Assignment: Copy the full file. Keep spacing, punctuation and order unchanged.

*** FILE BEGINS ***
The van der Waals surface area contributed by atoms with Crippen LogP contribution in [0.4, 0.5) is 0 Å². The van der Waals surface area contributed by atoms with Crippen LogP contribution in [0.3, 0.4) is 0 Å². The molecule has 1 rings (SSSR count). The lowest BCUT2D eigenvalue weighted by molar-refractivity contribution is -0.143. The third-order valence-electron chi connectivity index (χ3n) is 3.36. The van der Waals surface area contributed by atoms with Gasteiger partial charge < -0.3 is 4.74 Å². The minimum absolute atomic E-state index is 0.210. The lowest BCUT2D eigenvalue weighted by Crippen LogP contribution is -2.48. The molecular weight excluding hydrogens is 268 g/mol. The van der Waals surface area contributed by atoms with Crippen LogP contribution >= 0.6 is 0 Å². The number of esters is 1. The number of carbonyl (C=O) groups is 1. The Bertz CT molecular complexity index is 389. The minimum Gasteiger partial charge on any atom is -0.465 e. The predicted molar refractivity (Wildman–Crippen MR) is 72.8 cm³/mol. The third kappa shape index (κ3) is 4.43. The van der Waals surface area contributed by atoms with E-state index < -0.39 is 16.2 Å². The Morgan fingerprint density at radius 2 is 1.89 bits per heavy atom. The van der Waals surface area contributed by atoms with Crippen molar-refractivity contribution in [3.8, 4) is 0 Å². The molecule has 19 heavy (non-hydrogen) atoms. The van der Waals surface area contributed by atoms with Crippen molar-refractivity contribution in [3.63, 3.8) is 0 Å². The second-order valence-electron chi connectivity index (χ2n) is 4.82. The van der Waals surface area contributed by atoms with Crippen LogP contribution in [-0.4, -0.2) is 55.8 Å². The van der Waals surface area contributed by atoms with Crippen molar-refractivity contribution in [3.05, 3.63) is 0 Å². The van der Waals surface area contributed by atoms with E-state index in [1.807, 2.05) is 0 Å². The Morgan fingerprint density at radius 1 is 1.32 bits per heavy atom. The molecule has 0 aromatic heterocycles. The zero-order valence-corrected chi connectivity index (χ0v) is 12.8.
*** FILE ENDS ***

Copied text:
The van der Waals surface area contributed by atoms with Crippen LogP contribution in [0.4, 0.5) is 0 Å². The van der Waals surface area contributed by atoms with Crippen LogP contribution in [0.3, 0.4) is 0 Å². The molecule has 1 rings (SSSR count). The lowest BCUT2D eigenvalue weighted by molar-refractivity contribution is -0.143. The third-order valence-electron chi connectivity index (χ3n) is 3.36. The van der Waals surface area contributed by atoms with Gasteiger partial charge < -0.3 is 4.74 Å². The minimum absolute atomic E-state index is 0.210. The lowest BCUT2D eigenvalue weighted by Crippen LogP contribution is -2.48. The molecular weight excluding hydrogens is 268 g/mol. The van der Waals surface area contributed by atoms with Crippen LogP contribution >= 0.6 is 0 Å². The number of esters is 1. The number of carbonyl (C=O) groups is 1. The Bertz CT molecular complexity index is 389. The minimum Gasteiger partial charge on any atom is -0.465 e. The predicted molar refractivity (Wildman–Crippen MR) is 72.8 cm³/mol. The third kappa shape index (κ3) is 4.43. The van der Waals surface area contributed by atoms with E-state index < -0.39 is 16.2 Å². The Morgan fingerprint density at radius 2 is 1.89 bits per heavy atom. The van der Waals surface area contributed by atoms with Crippen molar-refractivity contribution in [3.8, 4) is 0 Å². The molecule has 19 heavy (non-hydrogen) atoms. The van der Waals surface area contributed by atoms with Crippen molar-refractivity contribution in [3.63, 3.8) is 0 Å². The second-order valence-electron chi connectivity index (χ2n) is 4.82. The van der Waals surface area contributed by atoms with Crippen LogP contribution in [-0.4, -0.2) is 55.8 Å². The van der Waals surface area contributed by atoms with Crippen molar-refractivity contribution in [3.05, 3.63) is 0 Å². The van der Waals surface area contributed by atoms with E-state index in [1.807, 2.05) is 0 Å². The Morgan fingerprint density at radius 1 is 1.32 bits per heavy atom. The molecule has 0 aromatic heterocycles. The zero-order valence-corrected chi connectivity index (χ0v) is 12.8.